I elected to start from Gategill Farm where there is room to park 3 or 4 cars at NY 3262 2582 (178m ASL). This route was not improved by being saturated and the rocks were slippery. Fortunately the grip on wet grass was considerably better but quite a lot of rock, some of it with water flowing down it, still needed to be negotiated. There were ‘cop-out’ paths available; otherwise it’s like a mini version of Sharpe Edge on the higher sections.
Access to the route is made up the Gategill Farm track and through a gate after a signpost. Following that it’s a path over open fell after crossing the beck near NY 3243 2619. You go NE up the path to NY 3272 2666, thence NNW to the top. I was on rock before NY 3252 2740, emerging onto the summit just after NY 3235 2770.
This route which is only about 2.3km long one-way, delivers you directly to the diminutive trig point which is something that the Blease Fell one certainly doesn’t. It is far more challenging from the terrain viewpoint and would have been better done in dry conditions with good visibility. The ascent (around 695m) took me 1 hour 18 minutes from 10:45 which seemed disappointingly slow considering the short distance and light (VHF) load. It was however a new route to me but there was time to spare. The rock scrambles and navigation needed care and the later needed properly recording in the GPS.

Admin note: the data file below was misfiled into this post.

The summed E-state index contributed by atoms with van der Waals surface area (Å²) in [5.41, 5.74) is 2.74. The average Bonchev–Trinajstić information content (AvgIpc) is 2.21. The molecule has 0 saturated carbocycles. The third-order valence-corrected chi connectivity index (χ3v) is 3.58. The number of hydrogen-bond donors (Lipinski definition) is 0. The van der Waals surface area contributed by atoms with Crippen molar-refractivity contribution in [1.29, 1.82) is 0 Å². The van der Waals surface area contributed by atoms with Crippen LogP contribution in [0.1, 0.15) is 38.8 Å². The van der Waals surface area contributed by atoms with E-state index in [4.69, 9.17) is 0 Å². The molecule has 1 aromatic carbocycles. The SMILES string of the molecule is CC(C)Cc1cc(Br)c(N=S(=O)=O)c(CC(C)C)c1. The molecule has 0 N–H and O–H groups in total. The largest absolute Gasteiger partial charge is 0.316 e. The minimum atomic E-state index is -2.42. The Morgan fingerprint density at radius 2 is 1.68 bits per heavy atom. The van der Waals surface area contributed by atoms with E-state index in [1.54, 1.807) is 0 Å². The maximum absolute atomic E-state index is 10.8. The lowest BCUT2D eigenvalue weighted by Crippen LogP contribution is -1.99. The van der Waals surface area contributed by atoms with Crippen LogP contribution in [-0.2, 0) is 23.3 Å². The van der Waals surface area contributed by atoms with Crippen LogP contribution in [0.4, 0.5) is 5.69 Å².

I overtook a large group of walkers from on holiday from Derry about half way up and later on there was a man descending via this route. In the wet conditions, I didn’t expect to see many people at the top but in fact well over a dozen passed during the time I was up there. There is no shelter on Blencathra so I had to crouch on a wet grassy bank right in the wind and rain a few metres from the trig point. It was far from pleasant but a stout umbrella (not the one which folded on Skiddaw the day before) made it bearable. The minimal equipment and quick, simple VHF activation helped make it more bearable.
2m FM (19 QSO’s):